'Westworld' Just Brought Back a Major Character We All Thought Was Dead

In Westworld Season 2, Episode 6, "Phase Space" saw the return of Anthony Hopkins as Robert Ford.

(Image credit: HBO)


This post contains spoilers through Westworld Season 2, Episode 6, "Phase Space."

Westworld ended season one with a bang—one that took out Ford (played by Anthony Hopkins). Westworld Season 2 waited until its sixth episode to reveal what many fans have suspected since Dolores pulled the trigger to kill Ford: Anthony Hopkins is not done with Westworld.

Now, this has been hinted at before in the season. We've had some voiceover from Hopkins and even a tiny glimpse of the young Ford (a digitally created version of his image) in a reflection—but none of that really indicated that Hopkins was returning to the show in an meaningful capacity.

In "Phase Space," Bernard volunteers to go into the Delos mainframe to figure out where the new code making all the robots go crazy is coming from. He gets his answer in the final moments of the episode: It's Ford.

White-collar worker, Event, Employment,

(Image credit: HBO)

Of course, we all knew it was Ford. Ford has been present all season. In addition to the Hopkins voice over and the digitally-created younger Hopkins reflection, creepy robot kid Ford talked to William and sent him on his journey for The Door. Ford has also briefly taken over other hosts to communicate with William. He has been very William-focused this season—which makes sense. Season 2 is called "The Door" and The Door is for William.

But now, we have Ford, played by Anthony Hopkins, back in the game—even if it's only in the digital realm of the Delos "cradle" (CR4DL, the data center that stores all of the hosts' personalities). Many fans were not convinced Hopkins was gone for good when his character died in Season 1. After all, that could have been a Ford-shaped host that Dolores shot. Or he could have created a host version of himself to carry on his legacy. In a show like Westworld, death never has to be permanent.

So, what's going on with the rest of the Westworld crew?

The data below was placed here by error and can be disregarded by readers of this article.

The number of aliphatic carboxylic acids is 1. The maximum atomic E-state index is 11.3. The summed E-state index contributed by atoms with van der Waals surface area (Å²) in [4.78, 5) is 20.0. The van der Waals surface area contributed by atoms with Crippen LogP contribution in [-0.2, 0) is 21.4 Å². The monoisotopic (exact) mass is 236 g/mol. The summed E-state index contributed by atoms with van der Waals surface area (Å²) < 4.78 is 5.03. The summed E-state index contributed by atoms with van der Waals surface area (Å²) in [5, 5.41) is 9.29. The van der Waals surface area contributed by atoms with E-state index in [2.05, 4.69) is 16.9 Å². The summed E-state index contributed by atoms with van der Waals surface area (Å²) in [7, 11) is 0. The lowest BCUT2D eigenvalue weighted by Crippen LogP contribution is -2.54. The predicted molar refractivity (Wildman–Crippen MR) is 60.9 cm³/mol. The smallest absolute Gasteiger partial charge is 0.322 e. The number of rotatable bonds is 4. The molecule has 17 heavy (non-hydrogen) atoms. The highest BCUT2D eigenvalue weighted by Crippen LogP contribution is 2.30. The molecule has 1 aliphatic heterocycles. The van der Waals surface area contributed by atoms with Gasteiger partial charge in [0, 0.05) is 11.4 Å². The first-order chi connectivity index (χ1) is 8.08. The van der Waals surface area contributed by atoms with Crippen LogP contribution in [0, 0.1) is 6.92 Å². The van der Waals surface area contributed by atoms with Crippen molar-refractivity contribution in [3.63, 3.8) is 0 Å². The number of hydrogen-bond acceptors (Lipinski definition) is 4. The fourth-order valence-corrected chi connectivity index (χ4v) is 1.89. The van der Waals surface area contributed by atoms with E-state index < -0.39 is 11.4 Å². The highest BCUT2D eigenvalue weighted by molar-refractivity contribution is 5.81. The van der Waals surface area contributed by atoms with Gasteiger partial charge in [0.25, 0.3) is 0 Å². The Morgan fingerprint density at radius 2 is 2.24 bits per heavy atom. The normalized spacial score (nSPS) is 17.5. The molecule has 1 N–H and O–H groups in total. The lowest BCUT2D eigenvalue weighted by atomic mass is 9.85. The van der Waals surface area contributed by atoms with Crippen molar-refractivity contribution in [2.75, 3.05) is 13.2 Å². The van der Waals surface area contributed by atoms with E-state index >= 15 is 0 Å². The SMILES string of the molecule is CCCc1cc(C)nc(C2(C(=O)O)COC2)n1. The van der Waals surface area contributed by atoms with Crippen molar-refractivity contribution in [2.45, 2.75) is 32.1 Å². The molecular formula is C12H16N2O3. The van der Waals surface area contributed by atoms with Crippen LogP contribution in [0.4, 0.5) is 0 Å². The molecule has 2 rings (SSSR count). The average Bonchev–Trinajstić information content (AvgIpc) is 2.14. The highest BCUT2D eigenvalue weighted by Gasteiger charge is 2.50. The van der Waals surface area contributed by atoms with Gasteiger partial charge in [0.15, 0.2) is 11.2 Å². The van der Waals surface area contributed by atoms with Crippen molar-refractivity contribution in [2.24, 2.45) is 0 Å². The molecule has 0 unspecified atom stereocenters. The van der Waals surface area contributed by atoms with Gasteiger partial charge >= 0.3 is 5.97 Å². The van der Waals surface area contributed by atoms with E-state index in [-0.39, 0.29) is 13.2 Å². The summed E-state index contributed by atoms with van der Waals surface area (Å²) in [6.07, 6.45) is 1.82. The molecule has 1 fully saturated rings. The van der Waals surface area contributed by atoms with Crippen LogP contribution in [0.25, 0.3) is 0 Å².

Maeve finishes her adventure in Shogun World, but most of her newfound friends don't choose to join her on her quest back to Westworld to find her daughter (which is devastating, since Akane and Musashi quickly proved to be two of the best characters on the show).

Maeve does make it back to her old homestead in Westworld and to her daughter, only to find that another host has been programmed to fill her old role as the mother. Maeve saves her daughter from a Ghost Nation attack, but her daughter has no memory of her and it's, frankly, devastating.


Dolores and co. don't get much screen time this week, but they use what they do get well. First things first: The reprogramming of Teddy definitely worked and it sucks. Gone is our sweet cowboy with a heart of gold. In his place is a killer robot in a cowboy hat, who is now so fine with killing people, he sometimes does it just because they're annoying him.

Beauty, Pianist, Dress, Room, Human body, Long hair, Photography, Technology, Hand, Flash photography,

(Image credit: HBO)

Dolores, for her part, seems pretty conflicted about New Teddy. On the one hand, he's exactly what she thought she wanted him to be. But on the other, he now sucks and she seems to be able to tell. He's not the robot she fell in love with. Fingers eternally crossed for the return of Teddy 1.0.

Dolores, Teddy, Clementine, and the rest of their crew use the train to blowup the entrance to Westworld (basically the shiny space where everyone got to pick out their wild west gear and suit up). Are they blowing their way out of the park? Are they trying to take out the Delos control center? Whatever it is, it appears to be going exactly according to plan.

Weekend Editor at Cosmopolitan

Kayleigh Roberts is a freelance writer and editor with over 10 years of professional experience covering entertainment of all genres, from new movie and TV releases to nostalgia, and celebrity news. Her byline has appeared in Marie Claire, Cosmopolitan, ELLE, Harper’s Bazaar, The Atlantic, Allure, Entertainment Weekly, MTV, Bustle, Refinery29, Girls’ Life Magazine, Just Jared, and Tiger Beat, among other publications. She's a graduate of the Medill School of Journalism at Northwestern University.